Just a Spoonful of Sugar…

By Melissa Monday, Ph.D.

It’s become apparent in recent years that Americans consume far too much sugar on a daily basis. Sugar (also known as sucrose) has been targeted as having major detrimental health effects such as obesity and diabetes, increase cancer risk, as well as simple tooth decay. These factors have been catalysts for the surge of artificial and natural sweeteners hitting the market, creating a whirlwind of information and confusion for consumers to sort through.

So you’ve probably noticed that the sweetener aisle at your grocery store has grown into an extravagant world of “all natural” and “low calorie” solutions for your sweet tooth? If you are just entering this mystical world of sugar substitutes and natural alternatives to sugar, it can be a bit overwhelming. But there’s no need to run away screaming. We are here to give a helping hand and guide you through the aisle.

Artificial Sweeteners

In the United States, six sugar substitutes (both natural and artificial) have been approved for use by the FDA. They are saccharin, aspartame, sucralose, neotame, acesulfame potassium, and stevia. Artificial sweeteners are synthetic or natural chemicals or compounds that offer the sweetness of sugar without as many calories. Aspartame (NutraSweet) is the most widely used artificial sweetener these days, while sucralose (Splenda) is also growing in popularity.

Beware! Most of these artificial sweeteners are not appreciated by your body. Research is showing that aspartame and sucralose (among many others) are linked to intestinal damage, weight gain, liver damage, damage to the brain and nervous system, lowering of immune system function, and other serious side effects.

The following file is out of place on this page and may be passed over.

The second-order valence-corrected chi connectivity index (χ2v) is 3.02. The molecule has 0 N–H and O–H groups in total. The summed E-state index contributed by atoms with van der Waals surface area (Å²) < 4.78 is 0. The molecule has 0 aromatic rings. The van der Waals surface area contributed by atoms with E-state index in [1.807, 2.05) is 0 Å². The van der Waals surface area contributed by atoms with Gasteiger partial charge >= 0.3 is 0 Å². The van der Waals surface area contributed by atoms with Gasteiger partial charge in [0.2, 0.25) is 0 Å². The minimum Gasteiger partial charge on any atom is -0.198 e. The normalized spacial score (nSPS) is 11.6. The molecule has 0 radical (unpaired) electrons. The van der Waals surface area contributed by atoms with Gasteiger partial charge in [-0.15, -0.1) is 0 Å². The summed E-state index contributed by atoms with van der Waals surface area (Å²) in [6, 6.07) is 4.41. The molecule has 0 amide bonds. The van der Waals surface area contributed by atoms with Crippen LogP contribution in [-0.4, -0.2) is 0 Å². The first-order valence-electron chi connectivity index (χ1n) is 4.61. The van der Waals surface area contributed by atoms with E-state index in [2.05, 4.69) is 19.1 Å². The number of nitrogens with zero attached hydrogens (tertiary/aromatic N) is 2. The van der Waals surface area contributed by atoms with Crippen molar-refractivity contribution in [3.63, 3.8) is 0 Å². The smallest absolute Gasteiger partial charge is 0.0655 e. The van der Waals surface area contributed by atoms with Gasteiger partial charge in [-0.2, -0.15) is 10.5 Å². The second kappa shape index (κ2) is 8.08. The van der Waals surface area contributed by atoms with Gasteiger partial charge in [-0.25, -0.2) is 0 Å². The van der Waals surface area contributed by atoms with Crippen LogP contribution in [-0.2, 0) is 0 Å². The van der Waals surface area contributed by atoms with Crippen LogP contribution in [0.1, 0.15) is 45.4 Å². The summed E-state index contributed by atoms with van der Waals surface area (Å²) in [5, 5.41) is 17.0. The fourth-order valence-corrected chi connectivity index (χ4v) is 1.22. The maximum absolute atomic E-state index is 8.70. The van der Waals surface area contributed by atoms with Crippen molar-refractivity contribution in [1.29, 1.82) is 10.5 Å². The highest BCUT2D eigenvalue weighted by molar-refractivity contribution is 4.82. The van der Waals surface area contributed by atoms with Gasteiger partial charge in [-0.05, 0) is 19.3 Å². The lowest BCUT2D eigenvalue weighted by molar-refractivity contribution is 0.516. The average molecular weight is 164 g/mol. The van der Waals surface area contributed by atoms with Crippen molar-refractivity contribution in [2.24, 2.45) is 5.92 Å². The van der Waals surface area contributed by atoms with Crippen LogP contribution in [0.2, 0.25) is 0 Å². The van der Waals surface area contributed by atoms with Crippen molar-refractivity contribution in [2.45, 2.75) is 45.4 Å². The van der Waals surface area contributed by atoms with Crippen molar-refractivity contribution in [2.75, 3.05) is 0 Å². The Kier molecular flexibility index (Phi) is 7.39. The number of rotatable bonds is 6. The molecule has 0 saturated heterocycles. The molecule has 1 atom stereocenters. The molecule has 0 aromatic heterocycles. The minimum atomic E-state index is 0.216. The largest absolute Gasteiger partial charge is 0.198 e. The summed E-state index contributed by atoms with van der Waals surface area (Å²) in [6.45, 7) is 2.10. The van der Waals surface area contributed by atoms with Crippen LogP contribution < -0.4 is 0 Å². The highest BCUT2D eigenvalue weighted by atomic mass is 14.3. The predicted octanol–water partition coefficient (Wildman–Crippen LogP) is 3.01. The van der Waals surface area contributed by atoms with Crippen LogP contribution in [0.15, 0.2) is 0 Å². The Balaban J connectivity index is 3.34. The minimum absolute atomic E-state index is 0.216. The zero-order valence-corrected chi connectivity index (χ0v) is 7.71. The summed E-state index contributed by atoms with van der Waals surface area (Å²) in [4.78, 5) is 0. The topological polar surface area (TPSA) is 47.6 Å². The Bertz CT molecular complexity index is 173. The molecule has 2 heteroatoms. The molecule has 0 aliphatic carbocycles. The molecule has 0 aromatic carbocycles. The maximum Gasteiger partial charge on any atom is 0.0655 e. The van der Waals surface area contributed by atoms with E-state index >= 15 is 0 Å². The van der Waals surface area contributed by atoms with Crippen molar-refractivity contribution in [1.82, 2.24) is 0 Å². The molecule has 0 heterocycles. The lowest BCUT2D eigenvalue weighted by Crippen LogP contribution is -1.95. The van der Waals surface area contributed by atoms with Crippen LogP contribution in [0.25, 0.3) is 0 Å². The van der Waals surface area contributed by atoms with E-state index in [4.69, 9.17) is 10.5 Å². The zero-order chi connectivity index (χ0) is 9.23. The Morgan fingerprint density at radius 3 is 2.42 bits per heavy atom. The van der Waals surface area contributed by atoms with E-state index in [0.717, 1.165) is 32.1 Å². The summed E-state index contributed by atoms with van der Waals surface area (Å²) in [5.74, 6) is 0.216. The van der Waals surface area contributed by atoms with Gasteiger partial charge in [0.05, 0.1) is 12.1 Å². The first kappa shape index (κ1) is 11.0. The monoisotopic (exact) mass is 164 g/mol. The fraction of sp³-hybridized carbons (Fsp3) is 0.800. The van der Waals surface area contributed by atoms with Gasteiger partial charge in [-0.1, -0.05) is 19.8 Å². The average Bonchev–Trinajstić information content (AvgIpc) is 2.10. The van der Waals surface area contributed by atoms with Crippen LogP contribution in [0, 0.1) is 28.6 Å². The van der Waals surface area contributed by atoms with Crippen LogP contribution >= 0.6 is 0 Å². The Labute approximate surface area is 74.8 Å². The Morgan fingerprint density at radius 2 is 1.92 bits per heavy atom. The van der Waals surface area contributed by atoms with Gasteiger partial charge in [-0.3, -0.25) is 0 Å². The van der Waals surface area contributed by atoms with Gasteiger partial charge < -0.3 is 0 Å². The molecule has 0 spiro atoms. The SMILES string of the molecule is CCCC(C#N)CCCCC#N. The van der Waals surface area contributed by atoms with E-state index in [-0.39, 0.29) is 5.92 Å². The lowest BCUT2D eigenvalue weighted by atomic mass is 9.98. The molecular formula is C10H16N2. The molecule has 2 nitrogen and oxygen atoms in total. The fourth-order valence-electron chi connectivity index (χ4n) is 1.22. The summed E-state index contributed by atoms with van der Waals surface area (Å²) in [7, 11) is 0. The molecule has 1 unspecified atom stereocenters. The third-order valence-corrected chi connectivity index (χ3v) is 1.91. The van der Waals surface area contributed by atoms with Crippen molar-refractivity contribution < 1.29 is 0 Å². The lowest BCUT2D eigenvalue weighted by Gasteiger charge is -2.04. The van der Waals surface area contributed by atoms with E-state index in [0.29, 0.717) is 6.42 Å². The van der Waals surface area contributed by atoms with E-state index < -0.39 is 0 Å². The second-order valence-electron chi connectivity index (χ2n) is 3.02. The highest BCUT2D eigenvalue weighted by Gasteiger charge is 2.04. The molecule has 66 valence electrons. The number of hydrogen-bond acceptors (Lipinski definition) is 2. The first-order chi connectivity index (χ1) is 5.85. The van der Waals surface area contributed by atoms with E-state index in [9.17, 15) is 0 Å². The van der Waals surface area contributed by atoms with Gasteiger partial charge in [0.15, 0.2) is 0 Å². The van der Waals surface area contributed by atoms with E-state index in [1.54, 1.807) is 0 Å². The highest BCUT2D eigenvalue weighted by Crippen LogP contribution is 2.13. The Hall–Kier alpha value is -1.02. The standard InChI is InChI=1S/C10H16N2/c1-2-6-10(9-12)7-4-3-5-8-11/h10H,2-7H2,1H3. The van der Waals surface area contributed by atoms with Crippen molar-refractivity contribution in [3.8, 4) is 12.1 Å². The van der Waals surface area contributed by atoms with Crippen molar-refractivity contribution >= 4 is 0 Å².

There is ongoing controversy over the health risks of artificial sweeteners, as the food industry continues to argue for its safety (much like the tobacco companies). Remember though, artificial sweeteners cost the food industry only a fraction of the cost of natural sweeteners which leaves extremely high profit margins for manufacturers. So in the end you can only guess who may win this battle between profit and health. It’s almost always about the profit.

Here are some artificial sweeteners to avoid:

1. Aspartame (Equal, NutraSweet)
2. Sucralose (Splenda)
3. Saccharin (Sweet ‘N Low, Sugar Twin)
4. Acesulfame-K (Sunette or Sweet One)

Sugar Alcohols
Sugar alcohols are approved by the FDA for use as sugar substitutes. Mostly found in foods and beverages, they are not as sweet as sucrose and contain fewer calories. Their flavor is like sucrose, and they can be used to mask the unpleasant aftertastes of some high intensity sweeteners.